“The greatest enemy to student learning is the talking teacher.” (John Holt)
We all know that we need to decrease “teacher talk” and increase “student talk” time. Teachers at MSB are working harder than their students, and we hear teachers talking throughout most of the lesson while most students passively listen. All research shows that we learn by doing, by processing the information and making our own sense out of it. We may ask ourselves how we can change our daily practice to include more active learning. Active strategies are easier to apply when students are applying what they learn or when they are reviewing content. But teachers need to increase student talk time ALL the time. As a teacher, this seems difficult when we are presenting new information and material to our students. How can you reverse the roles in your classroom and encourage students to do all the talking? Let go of your control, and let the students discover what you want them to learn. Listed below are 10 ideas for using active presenting strategies.
- Teaching by Asking: Rather than “teaching by telling,” start the topic by asking students a question which leads to what you want to teach. Students can work in groups or pairs to answer questions. Then have them share out and record their answers on the board. Encourage class discussion based on their responses or have students find textual support for their answers.
- Rounds: In a small group, each student has a minute to explain what they know about a topic and express their point of view while others listen. They can explain to each other how they did something (like solve a problem) or they can explain what they learned or know about a topic.
- Learning Teams: Students are given handouts, textbooks, or resources. They are asked to use the texts to answer questions prepared by the teacher. The questions should be thought-provoking and high level DOK. The answers to the questions should not be simply stated in one place in the text, but they must read and understand and reformulate the text the answer the question. Students could be given multiple resources, and different groups or students could teach to the rest of the class what they learned. Give students roles within the group, so everyone is actively participating.
- Key Points: Students are given an unfamiliar text or section from their textbook. Students are asked to read the text alone for a few minutes with an eye on the next task. With a group, students must identify five key points made by the text. Then each group gives one key point (that has not already been mentioned by another group) with a full explanation and justification.
- Interrogating the text: Students are given an unfamiliar text or section from their textbook. With a group, students will formulate important questions that the text should be able to answer. Then they will read the text and highlight key points. Then they will provide the answers to their original questions and share with the class.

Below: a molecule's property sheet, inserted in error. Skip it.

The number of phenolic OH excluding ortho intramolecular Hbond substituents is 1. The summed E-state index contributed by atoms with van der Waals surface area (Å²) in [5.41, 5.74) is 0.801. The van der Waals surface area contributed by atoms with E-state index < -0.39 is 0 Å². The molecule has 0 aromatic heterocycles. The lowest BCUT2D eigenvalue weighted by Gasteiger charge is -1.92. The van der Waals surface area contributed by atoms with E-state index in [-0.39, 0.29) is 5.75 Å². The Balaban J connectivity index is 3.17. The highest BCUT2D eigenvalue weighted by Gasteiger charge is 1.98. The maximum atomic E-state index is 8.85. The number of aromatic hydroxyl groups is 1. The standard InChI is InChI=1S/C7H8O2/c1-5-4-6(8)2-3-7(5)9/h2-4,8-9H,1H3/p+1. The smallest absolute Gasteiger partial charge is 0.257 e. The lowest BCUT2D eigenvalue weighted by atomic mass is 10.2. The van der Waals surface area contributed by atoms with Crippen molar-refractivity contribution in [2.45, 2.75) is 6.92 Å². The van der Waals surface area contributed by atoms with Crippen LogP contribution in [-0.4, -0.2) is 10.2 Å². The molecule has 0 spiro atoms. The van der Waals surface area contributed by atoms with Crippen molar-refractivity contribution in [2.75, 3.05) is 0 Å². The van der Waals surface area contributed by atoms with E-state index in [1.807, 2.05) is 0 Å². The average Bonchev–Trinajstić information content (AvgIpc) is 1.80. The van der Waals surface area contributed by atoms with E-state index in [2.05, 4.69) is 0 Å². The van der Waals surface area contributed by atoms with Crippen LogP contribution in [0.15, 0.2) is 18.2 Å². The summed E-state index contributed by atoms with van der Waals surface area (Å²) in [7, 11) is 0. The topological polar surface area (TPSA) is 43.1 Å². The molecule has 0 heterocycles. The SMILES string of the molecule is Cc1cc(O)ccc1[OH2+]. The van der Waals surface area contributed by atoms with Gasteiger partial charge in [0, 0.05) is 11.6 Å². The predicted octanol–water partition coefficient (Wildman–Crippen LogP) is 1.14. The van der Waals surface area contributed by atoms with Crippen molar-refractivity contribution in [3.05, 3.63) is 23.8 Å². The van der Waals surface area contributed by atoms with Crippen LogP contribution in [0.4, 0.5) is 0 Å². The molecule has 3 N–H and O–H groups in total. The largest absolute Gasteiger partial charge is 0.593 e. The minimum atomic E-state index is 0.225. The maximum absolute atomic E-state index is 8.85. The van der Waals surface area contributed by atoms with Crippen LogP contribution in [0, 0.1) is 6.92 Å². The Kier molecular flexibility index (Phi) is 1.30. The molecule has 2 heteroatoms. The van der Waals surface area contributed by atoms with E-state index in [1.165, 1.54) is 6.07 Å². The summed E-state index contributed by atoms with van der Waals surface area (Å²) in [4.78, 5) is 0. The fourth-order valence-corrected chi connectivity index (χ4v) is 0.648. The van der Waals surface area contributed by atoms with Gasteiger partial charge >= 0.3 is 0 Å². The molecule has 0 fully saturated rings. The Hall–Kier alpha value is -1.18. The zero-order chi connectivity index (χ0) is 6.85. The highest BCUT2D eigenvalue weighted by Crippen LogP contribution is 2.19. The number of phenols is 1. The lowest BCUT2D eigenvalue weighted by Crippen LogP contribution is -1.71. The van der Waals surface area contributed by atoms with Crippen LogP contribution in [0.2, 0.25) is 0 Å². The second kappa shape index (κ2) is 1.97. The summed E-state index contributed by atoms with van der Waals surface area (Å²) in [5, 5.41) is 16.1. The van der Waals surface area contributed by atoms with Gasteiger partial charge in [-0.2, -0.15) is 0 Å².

- Transformation: Students are given text in one format and are asked to present it in another. For example, they could turn text into a skit, a newspaper report, a brochure, a timeline…
- Peer explaining: Students in pairs are given two related texts about topics that have not been explained to them. They each study alone for five minutes. Then each student will explain their topic to the other until they understand. Then they will state what is the same and different about their topics, or they can answer a question that requires them to work together using information from both of their texts.
- Flowcharts/diagrams/drawings: Students are given a text on an unfamiliar topic. They are asked to study the text in pairs and then produce a visual that summarizes the key processes described in the text.
- Summarizing: Students must summarize key points in the text or information, expressing them as briefly and clearly as possible.
- Student Presentation: While learning about one main topic, each group will prepare a presentation on a subtopic to the class. Don’t tell the groups about what their subtopic is until after they have studied the topic as a whole.
All of the activities above are best done in pairs, or small groups, but could be adapted for individuals. It will help to give students specific roles and expectations to maximize participation. These roles could be teacher, reader, checker, scribe, questioner, vocabulary chief, or leader. You could create role cards, so students know about the specifics for their jobs. Another useful tip for reversing the roles in your classroom is to carefully design the task to scaffold learning and support the students to successfully meet your expectations. Check/review prior learning, organize all materials carefully before class, and frequently check students’ progress and understanding.
Update: A music teacher in my school shared how she reversed the roles. This is what she had to say:
We’re using No. 5 today. Peer Explaining. There is a website,www.musictheory.net, that uses note recognition on a timer.This is our Do Now activity on most days. Students working together, one who’s more advanced with one who’s not helped the other one understand a lot more of how they improve their score each time. A progress report is shown. Next, I allowed them to use their Piano lesson book to play for each other, and give tips on how they were able to play at better levels of advancement They were able to ask each other questions as well. The period was great and the students got a lot out of it.